EU Digital Services Act: Potential Impact on Businesses

Digital Service Act European Union

“The whole logic of our rules is to ensure that technology serves people and the societies that we live in – not the other way around. The Digital Services Act will bring about meaningful transparency and accountability of platforms and search engines and give consumers more control over their online life. The designations made today are a huge step forward to making that happen.“

Margrethe Vestager, Executive Vice-President for a Europe Fit for the Digital Age – 25/04/2023

The Digital Services Act (DSA) came into force on 16 November 2022, yet companies still have some obligations to fulfill before the next deadline, which is 17 February 2024.

The Act applies to all digital services that connect consumers with goods, services or products, especially “very large online platforms and search engines” such as Google, explains the EU Commission. The DSA is part of the EU’s digital strategy “A Europe fit for the Digital Age”. However, it is only a matter of time before these laws affect the entire industry. Therefore, it may be beneficial for your company to apply these guidelines already now.

As quoted in the official Site of the European Comission: 

“Micro and small companies will have obligations proportionate to their ability and size while ensuring they remain accountable. In addition, even if micro and small companies grow significantly, they would benefit from a targeted exemption from a set of obligations during a transitional 12-month period.”

The aim of the Digital Services Act is to promote a safer online environment, specifically within the responsibility of large online platforms, by 

  • better protecting consumers and their fundamental rights online
  • Establishing a strong framework for transparency and accountability of online platforms
  • fostering innovationgrowth and competitiveness in the internal market.

What will this look like? The online platforms in question will have to change their practices and take certain measures, such as:

  • Platforms must ban advertising targeted at children
  • Giving users the choice not to receive recommendations based on profiling
  • Adapt measures against abusive advertising and counter-advertising
  • Reporting of crimes

Fur the full official list of practices, click here

The platforms required to comply with the DSA are the following 17 Very Large Online Platforms (VLOPs) and 2 Very Large Online Search Engines (VLOSEs):

  • Alibaba AliExpress
  • Amazon Store
  • Apple AppStore
  • Facebook
  • Google Play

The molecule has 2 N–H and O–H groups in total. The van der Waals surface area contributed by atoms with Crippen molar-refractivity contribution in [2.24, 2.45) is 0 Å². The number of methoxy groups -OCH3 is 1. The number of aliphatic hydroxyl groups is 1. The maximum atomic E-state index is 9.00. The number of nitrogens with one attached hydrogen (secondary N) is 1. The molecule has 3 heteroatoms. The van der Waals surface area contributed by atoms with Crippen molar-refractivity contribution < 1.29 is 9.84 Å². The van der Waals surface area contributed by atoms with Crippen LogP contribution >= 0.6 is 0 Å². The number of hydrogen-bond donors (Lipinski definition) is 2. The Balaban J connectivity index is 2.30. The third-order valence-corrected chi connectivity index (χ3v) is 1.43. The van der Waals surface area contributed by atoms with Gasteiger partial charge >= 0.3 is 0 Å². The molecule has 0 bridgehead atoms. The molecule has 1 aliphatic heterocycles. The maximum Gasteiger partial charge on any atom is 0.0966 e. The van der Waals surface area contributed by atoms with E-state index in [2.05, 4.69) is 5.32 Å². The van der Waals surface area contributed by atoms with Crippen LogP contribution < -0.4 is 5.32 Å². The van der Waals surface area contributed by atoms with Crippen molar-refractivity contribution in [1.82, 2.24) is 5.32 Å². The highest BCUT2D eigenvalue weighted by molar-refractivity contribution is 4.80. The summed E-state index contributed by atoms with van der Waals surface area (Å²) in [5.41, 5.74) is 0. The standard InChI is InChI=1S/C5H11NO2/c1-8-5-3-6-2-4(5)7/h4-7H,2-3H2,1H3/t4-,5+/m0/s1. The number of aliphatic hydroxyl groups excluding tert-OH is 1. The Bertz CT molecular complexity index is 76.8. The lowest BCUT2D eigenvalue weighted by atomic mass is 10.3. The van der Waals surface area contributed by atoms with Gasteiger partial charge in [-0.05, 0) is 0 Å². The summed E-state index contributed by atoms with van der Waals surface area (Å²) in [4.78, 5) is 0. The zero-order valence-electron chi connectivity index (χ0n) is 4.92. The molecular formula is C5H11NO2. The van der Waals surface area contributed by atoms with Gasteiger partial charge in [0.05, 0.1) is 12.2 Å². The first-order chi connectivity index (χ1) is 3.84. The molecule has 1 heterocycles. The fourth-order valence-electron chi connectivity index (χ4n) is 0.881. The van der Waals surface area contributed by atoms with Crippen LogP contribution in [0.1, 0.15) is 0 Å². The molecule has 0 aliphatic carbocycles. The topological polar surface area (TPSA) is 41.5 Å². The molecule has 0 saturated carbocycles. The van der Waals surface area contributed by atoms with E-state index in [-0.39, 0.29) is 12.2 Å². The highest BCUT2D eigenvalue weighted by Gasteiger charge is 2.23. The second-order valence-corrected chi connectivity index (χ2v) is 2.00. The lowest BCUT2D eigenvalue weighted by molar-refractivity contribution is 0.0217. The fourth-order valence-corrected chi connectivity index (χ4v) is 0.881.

• Google Maps
  • Google Shopping
  • Instagram
  • LinkedIn
  • Pinterest
  • Snapchat
  • TikTok
  • Twitter
  • Wikipedia
  • YouTube
  • Zalando

Very Large Online Search Engines:

  • Bing
  • Google Search

The Impact of the EU Digital Services Act

  • For users/citizens
    • Improved protection of fundamental rights
    • More choice, lower prices
    • Less exposure to illegal content
  • For businesses
    • More choice, lower prices
    • Access to EU-wide markets through platforms
    • Level playing field against illegal content providers
  • For platforms/providers of digital services
    • Legal certainty, harmonisation of rules
    • Easier to start up and scale up in Europe

How you can prepare now

If your business does not fall into the categories of a very large online platform, you don’t need to respond to the DSA obligations just yet. However, you will benefit in the long run by adopting the following privacy practices now:

Train your team and keep them informed

Make sure your team members, especially those involved in data handling and compliance, are well informed about the DSA and its potential impact on your business. Using a dedicated consent management tool will also give you that extra level of security. 

→ Encourage regular updates and subscriptions to relevant newsletters, regulatory updates or industry publications.
Note: Subscribe to consentmanager’s monthly newsletter and you will be informed as soon as new data protection regulations come into force.

Conduct a compliance gap analysis

Assess your current data handling practices and compare them to the requirements outlined in the DSA to identify gaps and areas for improvement.

→ Work with legal and compliance experts to conduct a thorough analysis of your processes, policies and technology. Produce a comprehensive report highlighting areas that need attention and allocate resources to address these gaps.
For a quick compliance check, you can also use our free website scanner directly, which will provide you with our compliance report suggesting areas to focus on based on the laws that apply to your business.

Regularly review and adjust your privacy settings

Regularly review and adjust the privacy settings on your websites and other connected platforms to match the level of privacy you require.

→ For your cookie consent tool, you can take a few minutes to ensure that you have adjusted the following items to comply with general privacy guidelines: 

  • Optimise the user interface of your banner to make it clear, user-friendly and accessible.
  • Include opt-out mechanisms
  • Implement granular consent settings
  • Customise consent options

Visit our checklist to make sure you’re on the safe side with major privacy regulations.

By following these practices, you’ll not only increase user confidence, but you’ll also demonstrate your commitment to privacy compliance and be better prepared for any upcoming changes to the DSG, should it apply to you. It’s important to stay vigilant, adapt to evolving regulations and continually improve your compliance efforts to meet the ever-changing landscape of data protection laws.